Outdoors notebook: Help sought for first-ever Pa. mammal project
Outdoorsmen and outdoorswomen with cameras are being recruited by the Pennsylvania Game Commission for a special project.
The agency, together with the Pennsylvania Biological Survey, is working to create a mammal atlas identifying where in the state all of the 64 mammal species that live here are found.
Two statewide bird atlases have been compiled. Work to create a first-ever one for reptiles and amphibians is underway. This, likewise, will be the state's first for mammals.
“The result of this project will be an approximately 10-year snapshot of Pennsylvania wild mammal distributions,” commission biologist Lindsey Heffernan said.
The goal is to figure out which species are common and which are rare, and in that latter case, identify where they exist. That information will be used in deciding where to focus conservation priorities.
Professional biologists will travel the state to collect what data they can. But, Hefferman said, “we simply can't cover enough ground.”
The commission is asking “citizen scientists” to snap photos of wildlife whenever possible and upload those to pamammalatlas.com. Those who register can browse species distribution maps, statistics, photographs and descriptions of each wild mammal species in Pennsylvania.
Hefferman will provide more information on the project and an update on progress at the agency's meeting Feb. 1.
Nick Pinizotto, an Indiana County native, is the first president and CEO of the National Deer Alliance.
Formerly CEO of the Sportsmen's Alliance and Delta Waterfowl, Pinizotto was chosen after a nationwide search, said Jay McAninch, CEO of the Archery Trade Association and chairman of the National Deer Alliance.
The alliance is a mix of deer organizations, state wildlife agencies and industry companies. It is intended to be a unified voice for deer issues across the country.
“As someone with a deep love and respect for deer, I am certainly excited for this opportunity. More importantly, I look forward to rolling up our sleeves and working hard on the issues that impact deer and deer hunters,” said Pinizotto, who will work from his home in Ohio.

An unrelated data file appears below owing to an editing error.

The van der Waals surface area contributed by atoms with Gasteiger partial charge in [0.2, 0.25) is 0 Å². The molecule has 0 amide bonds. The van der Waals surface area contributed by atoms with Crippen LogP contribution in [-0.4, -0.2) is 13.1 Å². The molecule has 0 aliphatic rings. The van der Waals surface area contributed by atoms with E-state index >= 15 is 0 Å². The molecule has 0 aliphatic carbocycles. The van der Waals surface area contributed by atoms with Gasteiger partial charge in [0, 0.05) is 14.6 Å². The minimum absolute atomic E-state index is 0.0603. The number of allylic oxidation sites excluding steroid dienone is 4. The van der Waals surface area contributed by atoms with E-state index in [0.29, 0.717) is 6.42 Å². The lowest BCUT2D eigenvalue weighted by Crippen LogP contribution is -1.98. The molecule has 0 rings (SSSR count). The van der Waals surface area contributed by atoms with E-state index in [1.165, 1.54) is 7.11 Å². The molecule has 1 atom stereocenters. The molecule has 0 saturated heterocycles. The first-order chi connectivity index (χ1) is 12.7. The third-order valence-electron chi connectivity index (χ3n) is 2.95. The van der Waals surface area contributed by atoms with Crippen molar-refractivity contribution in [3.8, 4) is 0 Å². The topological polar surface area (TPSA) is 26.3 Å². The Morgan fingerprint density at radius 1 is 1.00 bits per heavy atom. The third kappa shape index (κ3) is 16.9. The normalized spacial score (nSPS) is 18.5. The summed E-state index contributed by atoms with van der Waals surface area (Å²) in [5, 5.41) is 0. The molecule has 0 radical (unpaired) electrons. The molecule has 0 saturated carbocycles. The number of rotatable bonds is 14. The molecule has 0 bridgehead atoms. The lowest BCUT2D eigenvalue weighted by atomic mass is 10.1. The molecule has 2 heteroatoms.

Gov. Tom Wolf — maintaining a tradition started by former Gov. Tom Ridge — is forming a sportsmen's advisory council.
Known officially as the Governor's Advisory Council for Hunting, Fishing and Conservation, it will be made up of 20 people. It will serve to “offer recommendations and advice on a range of outdoor-related issues, including pending legislation.” It also will recommend nominees for Pennsylvania Fish and Boat and Game commission boards.
A 20-person youth council made up of 14- to 18-year-olds will make recommendations on how to engage youngsters in the outdoors.
Robb Miller, who was Gov. Ed Rendell's sportsmen's adviser, is back to lead the council.
Pittsburgh has a new Pheasants Forever group, known as the Greater Allegheny Chapter. Its mission is to focus on habitat restoration and youth recruitment.
Mark Rozum of McDonald is president. Christopher Trunick of Sewickley is treasurer, and Peter Beaulieu of Pittsburgh is banquet chairman. For information, call Rozum at 412-216-5786.
Talk about a wanderer.
In Wisconsin, a state known for whitetails, Randy Haines of Amery, Wisc., shot a mule deer this past fall. The closest wild population is in the Dakotas.
Wildlife officials checked it for tags, thinking it might have escaped from captivity, but found no evidence of that.